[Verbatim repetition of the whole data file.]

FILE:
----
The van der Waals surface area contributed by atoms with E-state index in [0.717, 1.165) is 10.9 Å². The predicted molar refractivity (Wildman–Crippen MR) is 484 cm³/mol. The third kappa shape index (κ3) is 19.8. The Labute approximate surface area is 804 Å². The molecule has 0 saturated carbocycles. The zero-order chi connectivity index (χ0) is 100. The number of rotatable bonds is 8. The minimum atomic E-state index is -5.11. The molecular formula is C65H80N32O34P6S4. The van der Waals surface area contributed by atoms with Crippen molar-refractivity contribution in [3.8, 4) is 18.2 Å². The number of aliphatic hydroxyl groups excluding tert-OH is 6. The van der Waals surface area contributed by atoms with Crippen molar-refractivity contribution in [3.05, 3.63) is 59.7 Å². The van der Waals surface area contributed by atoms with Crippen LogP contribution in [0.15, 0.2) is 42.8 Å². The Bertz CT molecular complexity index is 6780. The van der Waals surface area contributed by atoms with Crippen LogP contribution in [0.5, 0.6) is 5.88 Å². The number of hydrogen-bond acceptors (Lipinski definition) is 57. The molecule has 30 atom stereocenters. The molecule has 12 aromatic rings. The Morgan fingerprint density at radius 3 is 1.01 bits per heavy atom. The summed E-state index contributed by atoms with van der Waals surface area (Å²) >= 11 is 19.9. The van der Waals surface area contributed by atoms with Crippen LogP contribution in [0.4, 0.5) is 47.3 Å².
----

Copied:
The van der Waals surface area contributed by atoms with E-state index in [0.717, 1.165) is 10.9 Å². The predicted molar refractivity (Wildman–Crippen MR) is 484 cm³/mol. The third kappa shape index (κ3) is 19.8. The Labute approximate surface area is 804 Å². The molecule has 0 saturated carbocycles. The zero-order chi connectivity index (χ0) is 100. The number of rotatable bonds is 8. The minimum atomic E-state index is -5.11. The molecular formula is C65H80N32O34P6S4. The van der Waals surface area contributed by atoms with Crippen molar-refractivity contribution in [3.8, 4) is 18.2 Å². The number of aliphatic hydroxyl groups excluding tert-OH is 6. The van der Waals surface area contributed by atoms with Crippen molar-refractivity contribution in [3.05, 3.63) is 59.7 Å². The van der Waals surface area contributed by atoms with Crippen LogP contribution in [0.15, 0.2) is 42.8 Å². The Bertz CT molecular complexity index is 6780. The van der Waals surface area contributed by atoms with Crippen LogP contribution in [0.5, 0.6) is 5.88 Å². The number of hydrogen-bond acceptors (Lipinski definition) is 57. The molecule has 30 atom stereocenters. The molecule has 12 aromatic rings. The Morgan fingerprint density at radius 3 is 1.01 bits per heavy atom. The summed E-state index contributed by atoms with van der Waals surface area (Å²) >= 11 is 19.9. The van der Waals surface area contributed by atoms with Crippen LogP contribution in [0.4, 0.5) is 47.3 Å².